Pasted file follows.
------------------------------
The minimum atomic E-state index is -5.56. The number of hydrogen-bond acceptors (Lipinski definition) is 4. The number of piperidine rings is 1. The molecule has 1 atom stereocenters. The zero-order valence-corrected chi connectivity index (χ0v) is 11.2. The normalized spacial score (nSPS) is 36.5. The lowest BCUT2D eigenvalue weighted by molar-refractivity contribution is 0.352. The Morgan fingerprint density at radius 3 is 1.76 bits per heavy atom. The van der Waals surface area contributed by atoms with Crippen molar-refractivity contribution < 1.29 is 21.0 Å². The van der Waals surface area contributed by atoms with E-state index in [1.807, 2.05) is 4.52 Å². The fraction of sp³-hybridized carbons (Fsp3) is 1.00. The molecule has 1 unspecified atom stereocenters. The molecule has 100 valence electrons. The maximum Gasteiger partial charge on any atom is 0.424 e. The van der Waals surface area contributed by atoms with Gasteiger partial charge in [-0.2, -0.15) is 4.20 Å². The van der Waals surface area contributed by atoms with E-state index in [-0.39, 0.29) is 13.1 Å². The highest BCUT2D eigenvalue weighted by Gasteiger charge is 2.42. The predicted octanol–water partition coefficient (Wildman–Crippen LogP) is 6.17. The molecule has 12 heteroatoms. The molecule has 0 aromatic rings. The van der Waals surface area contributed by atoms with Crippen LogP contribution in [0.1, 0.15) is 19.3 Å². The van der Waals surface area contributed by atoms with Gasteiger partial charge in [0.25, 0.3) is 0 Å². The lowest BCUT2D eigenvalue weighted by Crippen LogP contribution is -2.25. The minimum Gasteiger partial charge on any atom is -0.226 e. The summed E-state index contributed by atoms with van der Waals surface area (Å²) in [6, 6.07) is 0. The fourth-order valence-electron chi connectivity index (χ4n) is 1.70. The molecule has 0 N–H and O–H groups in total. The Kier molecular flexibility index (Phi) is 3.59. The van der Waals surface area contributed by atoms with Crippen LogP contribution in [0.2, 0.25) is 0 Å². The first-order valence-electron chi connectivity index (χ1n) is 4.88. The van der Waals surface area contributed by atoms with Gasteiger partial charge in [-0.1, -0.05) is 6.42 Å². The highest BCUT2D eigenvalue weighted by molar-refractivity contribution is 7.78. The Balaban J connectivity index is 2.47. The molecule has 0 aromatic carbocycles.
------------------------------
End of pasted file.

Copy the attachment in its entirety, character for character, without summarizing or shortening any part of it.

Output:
The minimum atomic E-state index is -5.56. The number of hydrogen-bond acceptors (Lipinski definition) is 4. The number of piperidine rings is 1. The molecule has 1 atom stereocenters. The zero-order valence-corrected chi connectivity index (χ0v) is 11.2. The normalized spacial score (nSPS) is 36.5. The lowest BCUT2D eigenvalue weighted by molar-refractivity contribution is 0.352. The Morgan fingerprint density at radius 3 is 1.76 bits per heavy atom. The van der Waals surface area contributed by atoms with Crippen molar-refractivity contribution < 1.29 is 21.0 Å². The van der Waals surface area contributed by atoms with E-state index in [1.807, 2.05) is 4.52 Å². The fraction of sp³-hybridized carbons (Fsp3) is 1.00. The molecule has 1 unspecified atom stereocenters. The molecule has 100 valence electrons. The maximum Gasteiger partial charge on any atom is 0.424 e. The van der Waals surface area contributed by atoms with Gasteiger partial charge in [-0.2, -0.15) is 4.20 Å². The van der Waals surface area contributed by atoms with E-state index in [-0.39, 0.29) is 13.1 Å². The highest BCUT2D eigenvalue weighted by Gasteiger charge is 2.42. The predicted octanol–water partition coefficient (Wildman–Crippen LogP) is 6.17. The molecule has 12 heteroatoms. The molecule has 0 aromatic rings. The van der Waals surface area contributed by atoms with Crippen LogP contribution in [0.1, 0.15) is 19.3 Å². The van der Waals surface area contributed by atoms with Gasteiger partial charge in [0.25, 0.3) is 0 Å². The lowest BCUT2D eigenvalue weighted by Crippen LogP contribution is -2.25. The minimum Gasteiger partial charge on any atom is -0.226 e. The summed E-state index contributed by atoms with van der Waals surface area (Å²) in [6, 6.07) is 0. The fourth-order valence-electron chi connectivity index (χ4n) is 1.70. The molecule has 0 N–H and O–H groups in total. The Kier molecular flexibility index (Phi) is 3.59. The van der Waals surface area contributed by atoms with Crippen LogP contribution in [0.2, 0.25) is 0 Å². The first-order valence-electron chi connectivity index (χ1n) is 4.88. The van der Waals surface area contributed by atoms with Gasteiger partial charge in [-0.1, -0.05) is 6.42 Å². The highest BCUT2D eigenvalue weighted by molar-refractivity contribution is 7.78. The Balaban J connectivity index is 2.47. The molecule has 0 aromatic carbocycles.